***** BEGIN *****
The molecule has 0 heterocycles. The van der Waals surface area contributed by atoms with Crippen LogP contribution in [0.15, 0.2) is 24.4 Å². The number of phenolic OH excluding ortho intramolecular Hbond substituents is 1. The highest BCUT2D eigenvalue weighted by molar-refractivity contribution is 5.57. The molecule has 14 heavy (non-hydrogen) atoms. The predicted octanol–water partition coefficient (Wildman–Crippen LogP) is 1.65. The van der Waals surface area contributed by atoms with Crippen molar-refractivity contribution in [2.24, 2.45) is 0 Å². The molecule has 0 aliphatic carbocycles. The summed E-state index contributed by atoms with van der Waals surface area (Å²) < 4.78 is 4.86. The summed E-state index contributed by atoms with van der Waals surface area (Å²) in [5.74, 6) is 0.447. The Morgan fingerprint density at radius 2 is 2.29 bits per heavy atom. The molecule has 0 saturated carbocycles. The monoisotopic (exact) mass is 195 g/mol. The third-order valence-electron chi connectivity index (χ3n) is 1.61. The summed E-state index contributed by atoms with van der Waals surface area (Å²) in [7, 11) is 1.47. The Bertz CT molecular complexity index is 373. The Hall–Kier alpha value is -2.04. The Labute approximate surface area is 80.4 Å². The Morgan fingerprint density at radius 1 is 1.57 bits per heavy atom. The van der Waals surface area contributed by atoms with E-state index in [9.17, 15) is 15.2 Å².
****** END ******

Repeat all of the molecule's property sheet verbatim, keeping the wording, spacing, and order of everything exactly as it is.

The molecule has 0 heterocycles. The van der Waals surface area contributed by atoms with Crippen LogP contribution in [0.15, 0.2) is 24.4 Å². The number of phenolic OH excluding ortho intramolecular Hbond substituents is 1. The highest BCUT2D eigenvalue weighted by molar-refractivity contribution is 5.57. The molecule has 14 heavy (non-hydrogen) atoms. The predicted octanol–water partition coefficient (Wildman–Crippen LogP) is 1.65. The van der Waals surface area contributed by atoms with Crippen molar-refractivity contribution in [2.24, 2.45) is 0 Å². The molecule has 0 aliphatic carbocycles. The summed E-state index contributed by atoms with van der Waals surface area (Å²) < 4.78 is 4.86. The summed E-state index contributed by atoms with van der Waals surface area (Å²) in [5.74, 6) is 0.447. The Morgan fingerprint density at radius 2 is 2.29 bits per heavy atom. The molecule has 0 saturated carbocycles. The monoisotopic (exact) mass is 195 g/mol. The third-order valence-electron chi connectivity index (χ3n) is 1.61. The summed E-state index contributed by atoms with van der Waals surface area (Å²) in [7, 11) is 1.47. The Bertz CT molecular complexity index is 373. The Hall–Kier alpha value is -2.04. The Labute approximate surface area is 80.4 Å². The Morgan fingerprint density at radius 1 is 1.57 bits per heavy atom. The van der Waals surface area contributed by atoms with E-state index in [9.17, 15) is 15.2 Å².